Northern Ireland has temporarily suspended some checks at their border with the Republic of Ireland, and withdrawn staff from two ports over what one local council dubbed as "sinister and menacing behavior".
The border checks were implemented because of Brexit.
A local council made the move over concerns for staff safety, and police have said they now plan to increase patrols at points of entry.
The council whose staff inspected goods at Larne Port said graffiti describing employees as "targets" had appeared at the port.
The unionist mayor of a Northern Irish district has also said that he received intelligence that people had been recording the car registration numbers of port staff.
Many pro-British unionists fiercely oppose the new trade barriers introduced between Northern Ireland and the rest of the United Kingdom as part of the Northern Ireland protocol: a standalone deal for the region after Britain left the EU.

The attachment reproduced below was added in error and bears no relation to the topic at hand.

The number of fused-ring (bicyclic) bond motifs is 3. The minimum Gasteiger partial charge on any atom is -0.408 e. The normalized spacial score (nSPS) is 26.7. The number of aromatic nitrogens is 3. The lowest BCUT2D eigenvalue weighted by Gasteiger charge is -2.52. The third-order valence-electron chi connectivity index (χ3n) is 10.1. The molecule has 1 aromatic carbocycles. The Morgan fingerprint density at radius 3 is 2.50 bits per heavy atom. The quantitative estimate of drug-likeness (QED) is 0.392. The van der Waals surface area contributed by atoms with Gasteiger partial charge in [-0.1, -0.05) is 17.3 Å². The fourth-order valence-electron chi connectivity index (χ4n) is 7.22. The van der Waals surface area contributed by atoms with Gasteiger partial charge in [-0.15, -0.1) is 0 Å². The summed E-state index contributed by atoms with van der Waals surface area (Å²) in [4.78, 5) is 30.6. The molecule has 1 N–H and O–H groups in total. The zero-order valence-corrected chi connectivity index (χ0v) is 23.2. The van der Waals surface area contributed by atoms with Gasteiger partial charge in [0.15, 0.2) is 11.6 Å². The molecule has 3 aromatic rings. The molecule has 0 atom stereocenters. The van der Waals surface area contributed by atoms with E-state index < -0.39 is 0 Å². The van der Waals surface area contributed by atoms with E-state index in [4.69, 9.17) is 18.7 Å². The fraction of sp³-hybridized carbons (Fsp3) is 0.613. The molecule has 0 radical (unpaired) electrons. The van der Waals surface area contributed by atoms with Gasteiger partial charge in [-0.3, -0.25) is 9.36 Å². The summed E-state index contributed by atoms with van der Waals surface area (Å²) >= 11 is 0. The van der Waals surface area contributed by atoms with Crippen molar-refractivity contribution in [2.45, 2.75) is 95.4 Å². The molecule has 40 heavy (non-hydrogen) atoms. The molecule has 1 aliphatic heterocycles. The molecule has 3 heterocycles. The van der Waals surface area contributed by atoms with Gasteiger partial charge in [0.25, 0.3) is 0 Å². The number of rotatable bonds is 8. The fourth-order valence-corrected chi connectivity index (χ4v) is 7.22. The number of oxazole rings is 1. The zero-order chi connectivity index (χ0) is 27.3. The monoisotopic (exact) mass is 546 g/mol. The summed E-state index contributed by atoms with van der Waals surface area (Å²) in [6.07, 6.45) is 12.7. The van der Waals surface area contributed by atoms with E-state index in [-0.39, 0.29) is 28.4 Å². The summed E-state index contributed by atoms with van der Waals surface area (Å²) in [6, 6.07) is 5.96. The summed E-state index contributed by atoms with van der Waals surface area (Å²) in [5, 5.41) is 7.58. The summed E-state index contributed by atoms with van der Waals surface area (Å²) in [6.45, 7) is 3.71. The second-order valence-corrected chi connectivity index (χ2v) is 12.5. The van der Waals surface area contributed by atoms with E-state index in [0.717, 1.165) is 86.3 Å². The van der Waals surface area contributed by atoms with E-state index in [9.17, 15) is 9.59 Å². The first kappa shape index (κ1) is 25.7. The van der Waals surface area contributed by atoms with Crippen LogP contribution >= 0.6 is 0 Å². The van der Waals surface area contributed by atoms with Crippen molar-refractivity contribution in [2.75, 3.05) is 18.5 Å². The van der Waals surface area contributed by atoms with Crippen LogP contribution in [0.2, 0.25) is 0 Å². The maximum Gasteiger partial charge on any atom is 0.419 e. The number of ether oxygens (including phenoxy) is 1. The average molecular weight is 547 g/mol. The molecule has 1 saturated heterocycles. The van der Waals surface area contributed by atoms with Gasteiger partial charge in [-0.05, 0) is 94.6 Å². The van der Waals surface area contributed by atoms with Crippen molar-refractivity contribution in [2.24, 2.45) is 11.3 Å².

It was designed to maintain the principles of the Good Friday Agreement and Northern Ireland's open border with Ireland, and means that Northern Ireland will remain in the UK's customs territory - but will also be aligned with the EU's single market.
The EU commission said on Tuesday (February 2) that its staff will also be temporarily withdrawn from their work at Northern Irish ports.
A senior unionist, whose party has been calling on London to seek to remove the new trade barriers, has called for calm.
Partly blaming the EU for acting, quote, "crassly" to try and prevent vaccine exports through the Irish border.